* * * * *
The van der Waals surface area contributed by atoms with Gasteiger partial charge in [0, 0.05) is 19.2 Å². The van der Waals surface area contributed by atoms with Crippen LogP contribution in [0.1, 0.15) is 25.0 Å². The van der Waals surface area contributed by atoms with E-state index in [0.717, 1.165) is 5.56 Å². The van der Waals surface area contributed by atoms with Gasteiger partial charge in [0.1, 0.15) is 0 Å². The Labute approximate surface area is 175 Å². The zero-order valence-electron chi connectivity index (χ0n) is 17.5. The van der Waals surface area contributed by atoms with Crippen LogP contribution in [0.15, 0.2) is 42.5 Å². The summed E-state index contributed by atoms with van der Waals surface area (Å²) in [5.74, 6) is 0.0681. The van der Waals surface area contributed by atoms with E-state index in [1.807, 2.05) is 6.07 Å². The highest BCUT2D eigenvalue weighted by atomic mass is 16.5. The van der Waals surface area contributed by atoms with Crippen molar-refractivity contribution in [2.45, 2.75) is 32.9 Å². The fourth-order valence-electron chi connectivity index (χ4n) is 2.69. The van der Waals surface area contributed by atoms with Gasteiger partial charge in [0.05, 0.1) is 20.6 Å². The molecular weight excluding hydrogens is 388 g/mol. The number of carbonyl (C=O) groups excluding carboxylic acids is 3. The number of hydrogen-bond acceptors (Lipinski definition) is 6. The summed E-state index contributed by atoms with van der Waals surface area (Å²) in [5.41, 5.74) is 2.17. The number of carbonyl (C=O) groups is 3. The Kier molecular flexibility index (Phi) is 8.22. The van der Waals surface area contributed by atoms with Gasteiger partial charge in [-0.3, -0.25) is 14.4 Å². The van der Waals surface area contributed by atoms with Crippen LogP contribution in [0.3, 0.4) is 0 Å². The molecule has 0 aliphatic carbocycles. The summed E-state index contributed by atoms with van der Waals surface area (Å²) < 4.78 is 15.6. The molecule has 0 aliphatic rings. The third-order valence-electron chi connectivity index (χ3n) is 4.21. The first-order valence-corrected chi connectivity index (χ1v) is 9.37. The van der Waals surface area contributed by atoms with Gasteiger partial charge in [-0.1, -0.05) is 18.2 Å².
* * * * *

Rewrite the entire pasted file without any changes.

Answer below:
The van der Waals surface area contributed by atoms with Gasteiger partial charge in [0, 0.05) is 19.2 Å². The van der Waals surface area contributed by atoms with Crippen LogP contribution in [0.1, 0.15) is 25.0 Å². The van der Waals surface area contributed by atoms with E-state index in [0.717, 1.165) is 5.56 Å². The van der Waals surface area contributed by atoms with Gasteiger partial charge in [0.1, 0.15) is 0 Å². The Labute approximate surface area is 175 Å². The zero-order valence-electron chi connectivity index (χ0n) is 17.5. The van der Waals surface area contributed by atoms with Crippen LogP contribution in [0.15, 0.2) is 42.5 Å². The summed E-state index contributed by atoms with van der Waals surface area (Å²) in [5.74, 6) is 0.0681. The van der Waals surface area contributed by atoms with E-state index in [1.807, 2.05) is 6.07 Å². The highest BCUT2D eigenvalue weighted by atomic mass is 16.5. The van der Waals surface area contributed by atoms with Crippen molar-refractivity contribution in [2.45, 2.75) is 32.9 Å². The fourth-order valence-electron chi connectivity index (χ4n) is 2.69. The van der Waals surface area contributed by atoms with Gasteiger partial charge in [0.05, 0.1) is 20.6 Å². The molecular weight excluding hydrogens is 388 g/mol. The number of carbonyl (C=O) groups excluding carboxylic acids is 3. The number of hydrogen-bond acceptors (Lipinski definition) is 6. The summed E-state index contributed by atoms with van der Waals surface area (Å²) in [5.41, 5.74) is 2.17. The number of carbonyl (C=O) groups is 3. The Kier molecular flexibility index (Phi) is 8.22. The van der Waals surface area contributed by atoms with Gasteiger partial charge in [-0.3, -0.25) is 14.4 Å². The van der Waals surface area contributed by atoms with Crippen LogP contribution in [0.3, 0.4) is 0 Å². The molecule has 0 aliphatic carbocycles. The summed E-state index contributed by atoms with van der Waals surface area (Å²) < 4.78 is 15.6. The molecule has 0 aliphatic rings. The third-order valence-electron chi connectivity index (χ3n) is 4.21. The first-order valence-corrected chi connectivity index (χ1v) is 9.37. The van der Waals surface area contributed by atoms with Gasteiger partial charge in [-0.1, -0.05) is 18.2 Å².